HSC Condor Rapide

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This article details the service of the Incat 045 catamaran in Europe, from 2002 onwards. For her previous civilian and military service, see HMAS Jervis Bay (AKR 45).
SpeedOne in Dover, England
SpeedOne in Dover, England
Operator: 1997-1999: Transport Tasmania
1999-2001: Australian Navy
2001-2002: Laid up
2002-2002: TRIS
2002-2004: Laid up
2004-2008: SpeedFerries
2008-2010: Laid up
2010-present: Condor Ferries
Port of registry: Dover, England
Route: 1997-1999: Melbourne - Devonport
2004-2008: Dover - Boulogne
Builder: Incat, Tasmania
Yard number: 045
Launched: November 1997
Renamed: Incat 045 (construction)
Winner (TRIS, 2002)
HSC SpeedOne (SpeedFerries, 2004-2008)
Sea Leopard (2009)
Condor Rapide (2010)
Identification: IMO number: 9161560
General characteristics
Displacement: 1,250 tons
Length: 86.62 metres (284.2 ft)
Beam: 26 metres (85 ft)
Draught: 3.6 metres (12 ft)
Propulsion: 4 x Caterpillar 3618 diesels, 7,200 kW; 4 x KaMeWa 112 S11 waterjets
Speed: 48 knots (89 km/h)
Capacity: 900 passengers (later reduced to 670)
200 cars

HSC Condor Rapide is a fast ferry operated by Condor Ferries.

Launched in 1997, she was initially chartered out as a civilian ferry, then became the first large catamaran to enter military service when she was commissioned into the Royal Australian Navy as HMAS Jervis Bay (AKR 45) from 1999 to 2001.

In 2002, the catamaran was sent to Europe on charter, operating with Italian company TRIS for during that year, before being chartered by SpeedFerries for their Dover to Boulogne-sur-Mer service. Renamed HSC SpeedOne, she operated on this route until she was impounded by French authorities in late 2008, as the company had failed to pay taxes. SpeedFerries was placed into administration shortly after, and the ferry was laid up until 2010, when she was purchased by Condor Ferries and renamed Condor Rapide.

Construction and early operating history

Constructed by Incat in their Tasmanian shipyard and named Incat 045, the 86-metre (282 ft) catamaran was launched in November 1997. She was chartered out to TT-Line for a short period as a ferry between Victoria and Tasmania,[when?] then was returned to the shipyard. In May 1999, the catamaran was chartered by the Australian Government for logistics and transport operations. The ship was commissioned into the Royal Australian Navy as HMAS Jervis Bay, becoming the first large catamaran in military service.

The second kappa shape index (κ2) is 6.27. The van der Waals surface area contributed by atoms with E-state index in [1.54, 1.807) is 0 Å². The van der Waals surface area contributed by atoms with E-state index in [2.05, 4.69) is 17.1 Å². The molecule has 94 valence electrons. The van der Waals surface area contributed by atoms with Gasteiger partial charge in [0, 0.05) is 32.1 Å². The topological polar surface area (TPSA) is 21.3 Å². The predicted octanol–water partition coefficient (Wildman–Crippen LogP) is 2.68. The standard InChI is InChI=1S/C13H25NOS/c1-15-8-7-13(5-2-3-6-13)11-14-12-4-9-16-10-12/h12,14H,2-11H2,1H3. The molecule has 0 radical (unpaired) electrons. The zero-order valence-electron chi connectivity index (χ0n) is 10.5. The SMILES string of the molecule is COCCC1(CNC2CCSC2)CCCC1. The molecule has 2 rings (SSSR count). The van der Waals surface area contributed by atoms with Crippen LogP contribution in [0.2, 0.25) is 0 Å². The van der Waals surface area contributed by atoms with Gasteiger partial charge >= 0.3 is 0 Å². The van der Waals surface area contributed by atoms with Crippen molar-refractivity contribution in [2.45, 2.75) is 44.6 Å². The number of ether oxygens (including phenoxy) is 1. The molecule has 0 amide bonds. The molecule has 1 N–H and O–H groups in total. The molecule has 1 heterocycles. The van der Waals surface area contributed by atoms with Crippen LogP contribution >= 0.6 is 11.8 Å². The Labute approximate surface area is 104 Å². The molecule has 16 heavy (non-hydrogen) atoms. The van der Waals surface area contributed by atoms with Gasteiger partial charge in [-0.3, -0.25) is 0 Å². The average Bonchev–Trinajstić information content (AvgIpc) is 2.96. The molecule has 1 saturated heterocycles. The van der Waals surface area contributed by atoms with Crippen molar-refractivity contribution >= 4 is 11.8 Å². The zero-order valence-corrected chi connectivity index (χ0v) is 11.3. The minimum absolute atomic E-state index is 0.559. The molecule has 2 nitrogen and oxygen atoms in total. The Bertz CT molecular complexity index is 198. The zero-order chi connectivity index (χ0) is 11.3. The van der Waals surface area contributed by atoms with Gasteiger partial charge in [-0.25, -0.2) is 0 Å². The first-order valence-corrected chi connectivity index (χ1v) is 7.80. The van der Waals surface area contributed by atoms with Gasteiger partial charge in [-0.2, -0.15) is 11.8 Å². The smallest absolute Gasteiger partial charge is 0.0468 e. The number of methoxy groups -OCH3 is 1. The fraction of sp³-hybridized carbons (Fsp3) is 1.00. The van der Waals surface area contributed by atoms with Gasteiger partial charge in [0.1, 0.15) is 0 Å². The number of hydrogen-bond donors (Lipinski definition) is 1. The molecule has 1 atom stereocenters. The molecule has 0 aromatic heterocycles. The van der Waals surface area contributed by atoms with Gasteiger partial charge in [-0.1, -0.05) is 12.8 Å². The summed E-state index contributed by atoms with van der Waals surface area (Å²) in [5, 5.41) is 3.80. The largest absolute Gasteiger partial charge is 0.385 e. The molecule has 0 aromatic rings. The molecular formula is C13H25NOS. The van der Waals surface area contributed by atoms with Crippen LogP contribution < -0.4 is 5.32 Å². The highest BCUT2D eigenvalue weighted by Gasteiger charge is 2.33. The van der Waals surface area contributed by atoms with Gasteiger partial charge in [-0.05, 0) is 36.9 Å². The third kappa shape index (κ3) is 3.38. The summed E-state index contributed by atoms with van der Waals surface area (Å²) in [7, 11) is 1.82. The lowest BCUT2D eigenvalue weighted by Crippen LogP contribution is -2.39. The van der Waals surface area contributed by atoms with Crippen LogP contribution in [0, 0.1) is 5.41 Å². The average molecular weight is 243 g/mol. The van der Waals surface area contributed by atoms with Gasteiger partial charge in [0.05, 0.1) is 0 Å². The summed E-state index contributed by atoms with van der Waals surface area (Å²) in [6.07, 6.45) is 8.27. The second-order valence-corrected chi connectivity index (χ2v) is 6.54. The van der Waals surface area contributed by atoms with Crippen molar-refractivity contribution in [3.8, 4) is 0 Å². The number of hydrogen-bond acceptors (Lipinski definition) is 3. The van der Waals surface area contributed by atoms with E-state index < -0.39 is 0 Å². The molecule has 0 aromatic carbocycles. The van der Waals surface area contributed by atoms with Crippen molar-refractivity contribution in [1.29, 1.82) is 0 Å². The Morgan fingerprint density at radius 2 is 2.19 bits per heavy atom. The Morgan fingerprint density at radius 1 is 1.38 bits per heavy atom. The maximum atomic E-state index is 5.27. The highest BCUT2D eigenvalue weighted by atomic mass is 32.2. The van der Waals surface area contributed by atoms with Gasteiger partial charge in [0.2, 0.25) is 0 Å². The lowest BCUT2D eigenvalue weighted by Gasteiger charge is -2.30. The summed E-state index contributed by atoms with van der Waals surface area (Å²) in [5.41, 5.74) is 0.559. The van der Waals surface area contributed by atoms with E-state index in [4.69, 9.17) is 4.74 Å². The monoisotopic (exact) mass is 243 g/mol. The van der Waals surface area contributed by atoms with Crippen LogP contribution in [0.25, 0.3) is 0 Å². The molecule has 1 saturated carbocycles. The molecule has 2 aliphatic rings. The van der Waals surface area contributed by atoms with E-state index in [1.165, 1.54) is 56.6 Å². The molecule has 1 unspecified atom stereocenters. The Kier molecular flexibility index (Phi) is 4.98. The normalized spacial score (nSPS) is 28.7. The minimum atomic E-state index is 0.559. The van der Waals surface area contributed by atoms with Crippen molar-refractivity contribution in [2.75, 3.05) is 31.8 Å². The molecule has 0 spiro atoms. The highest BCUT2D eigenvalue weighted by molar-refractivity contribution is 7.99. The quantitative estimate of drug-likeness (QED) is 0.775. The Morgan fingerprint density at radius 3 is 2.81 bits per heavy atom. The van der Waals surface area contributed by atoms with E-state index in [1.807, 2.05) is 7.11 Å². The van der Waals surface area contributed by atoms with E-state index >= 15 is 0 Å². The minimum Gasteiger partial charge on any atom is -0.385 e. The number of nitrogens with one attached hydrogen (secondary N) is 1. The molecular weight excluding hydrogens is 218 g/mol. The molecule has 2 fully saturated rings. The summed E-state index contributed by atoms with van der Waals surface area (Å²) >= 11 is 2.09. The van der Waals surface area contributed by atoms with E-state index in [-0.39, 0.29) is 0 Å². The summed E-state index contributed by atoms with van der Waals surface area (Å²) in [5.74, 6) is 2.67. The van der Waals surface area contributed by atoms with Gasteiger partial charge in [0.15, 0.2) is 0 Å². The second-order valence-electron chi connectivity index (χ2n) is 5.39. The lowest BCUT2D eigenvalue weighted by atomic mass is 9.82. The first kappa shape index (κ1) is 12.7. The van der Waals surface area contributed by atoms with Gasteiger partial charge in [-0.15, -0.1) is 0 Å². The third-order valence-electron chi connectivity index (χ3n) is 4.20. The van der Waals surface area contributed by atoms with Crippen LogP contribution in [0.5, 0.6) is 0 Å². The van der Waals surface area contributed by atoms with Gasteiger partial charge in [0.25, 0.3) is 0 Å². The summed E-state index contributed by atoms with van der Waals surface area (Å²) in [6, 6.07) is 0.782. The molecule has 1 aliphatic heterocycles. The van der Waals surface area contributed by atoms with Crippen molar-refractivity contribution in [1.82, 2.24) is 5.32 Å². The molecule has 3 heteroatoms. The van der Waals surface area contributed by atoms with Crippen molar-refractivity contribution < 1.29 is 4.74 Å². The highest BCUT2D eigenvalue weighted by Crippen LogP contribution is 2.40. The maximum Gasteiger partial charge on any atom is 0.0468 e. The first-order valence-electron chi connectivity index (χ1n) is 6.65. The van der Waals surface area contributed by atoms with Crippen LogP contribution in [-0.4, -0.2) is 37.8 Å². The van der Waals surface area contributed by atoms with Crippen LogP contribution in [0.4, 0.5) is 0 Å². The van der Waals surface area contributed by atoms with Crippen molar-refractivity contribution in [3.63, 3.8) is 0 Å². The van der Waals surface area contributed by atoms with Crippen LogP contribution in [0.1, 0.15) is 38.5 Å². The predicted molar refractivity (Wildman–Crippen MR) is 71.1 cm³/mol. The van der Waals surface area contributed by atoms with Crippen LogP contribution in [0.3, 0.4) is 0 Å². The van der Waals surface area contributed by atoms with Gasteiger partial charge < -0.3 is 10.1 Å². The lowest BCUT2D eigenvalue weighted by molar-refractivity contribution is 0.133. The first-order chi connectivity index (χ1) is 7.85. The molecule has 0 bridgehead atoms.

HSC SpeedOne operating as HMAS Jervis Bay in 2000

The ship was primarily used as a troop and equipment transport between Darwin and Dili in support of the International Force for East Timor (INTERFET) peacekeeping operation. Jervis Bay was decommissioned on 11 May 2001, resuming her original name. In 2002, Incat 045 was chartered to Italian ferry company TRIS and sailed between Genoa and Palau, Italy under the marketing name of Winner until the collapse of the company later that year.

SpeedFerries service

Following the collapse of TRIS, the ferry was laid up in Portland, United Kingdom until 2004. The ferry was chartered by SpeedFerries, renamed to HSC SpeedOne, and registered in Dover, England. The ferry was assigned to operate between Dover and Boulogne-sur-Mer in France.

On 28 December 2007, SpeedOne collided with the Prince of Wales Pier in Dover, ripping a hole in the side of the ferry.[1] No passengers were aboard at the time, and the damage was repaired for the ship to resume operations on 31 December.[1]

The passenger lounge onboard SpeedOne

On 6 November 2008, SpeedOne was detained in Boulogne-sur-Mer in a dispute over unpaid harbour duties and taxes.[2] SpeedFerries was placed into administration on 13 November, and services were cancelled.[3] The ferry was detained until 20 November, when she left France and sailed to Tilbury, where she was laid up awaiting charter.[citation needed]

On 11 May 2009, HSC SpeedOne was renamed Sea Leopard.[citation needed]

Condor Ferries

On 26 March 2010 it was announced it had been purchased by Condor Ferries and renamed Condor Rapide, it will replace HSC Condor 10 on the Guernsey / Jersey to St. Malo route. [4]

Condor Rapide will transport both vehicles and foot passengers between the Channel Islands and France and due to the higher ramp capacity, larger freight vehicles will be able to use ro-ro services that were previously unavailable on a daily scheduled basis.


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